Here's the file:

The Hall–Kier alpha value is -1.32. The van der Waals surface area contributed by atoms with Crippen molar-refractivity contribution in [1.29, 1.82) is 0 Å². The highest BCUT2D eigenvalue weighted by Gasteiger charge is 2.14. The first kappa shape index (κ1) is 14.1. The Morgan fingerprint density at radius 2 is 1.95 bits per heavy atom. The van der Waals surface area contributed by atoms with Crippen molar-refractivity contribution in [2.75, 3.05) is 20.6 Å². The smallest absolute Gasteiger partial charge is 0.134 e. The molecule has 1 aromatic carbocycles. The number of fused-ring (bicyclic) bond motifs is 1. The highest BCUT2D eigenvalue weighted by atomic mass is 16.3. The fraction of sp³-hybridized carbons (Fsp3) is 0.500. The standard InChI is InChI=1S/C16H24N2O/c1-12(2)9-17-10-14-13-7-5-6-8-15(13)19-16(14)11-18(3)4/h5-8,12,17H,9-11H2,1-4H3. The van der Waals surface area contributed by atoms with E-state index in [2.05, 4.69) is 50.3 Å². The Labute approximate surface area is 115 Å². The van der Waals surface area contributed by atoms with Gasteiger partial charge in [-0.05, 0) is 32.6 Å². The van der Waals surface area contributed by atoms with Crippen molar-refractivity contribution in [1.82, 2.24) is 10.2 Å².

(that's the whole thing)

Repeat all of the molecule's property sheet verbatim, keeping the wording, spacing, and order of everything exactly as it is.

The Hall–Kier alpha value is -1.32. The van der Waals surface area contributed by atoms with Crippen molar-refractivity contribution in [1.29, 1.82) is 0 Å². The highest BCUT2D eigenvalue weighted by Gasteiger charge is 2.14. The first kappa shape index (κ1) is 14.1. The Morgan fingerprint density at radius 2 is 1.95 bits per heavy atom. The van der Waals surface area contributed by atoms with Crippen molar-refractivity contribution in [2.75, 3.05) is 20.6 Å². The smallest absolute Gasteiger partial charge is 0.134 e. The molecule has 1 aromatic carbocycles. The number of fused-ring (bicyclic) bond motifs is 1. The highest BCUT2D eigenvalue weighted by atomic mass is 16.3. The fraction of sp³-hybridized carbons (Fsp3) is 0.500. The standard InChI is InChI=1S/C16H24N2O/c1-12(2)9-17-10-14-13-7-5-6-8-15(13)19-16(14)11-18(3)4/h5-8,12,17H,9-11H2,1-4H3. The van der Waals surface area contributed by atoms with E-state index in [2.05, 4.69) is 50.3 Å². The Labute approximate surface area is 115 Å². The van der Waals surface area contributed by atoms with Gasteiger partial charge in [-0.05, 0) is 32.6 Å². The van der Waals surface area contributed by atoms with Crippen molar-refractivity contribution in [1.82, 2.24) is 10.2 Å².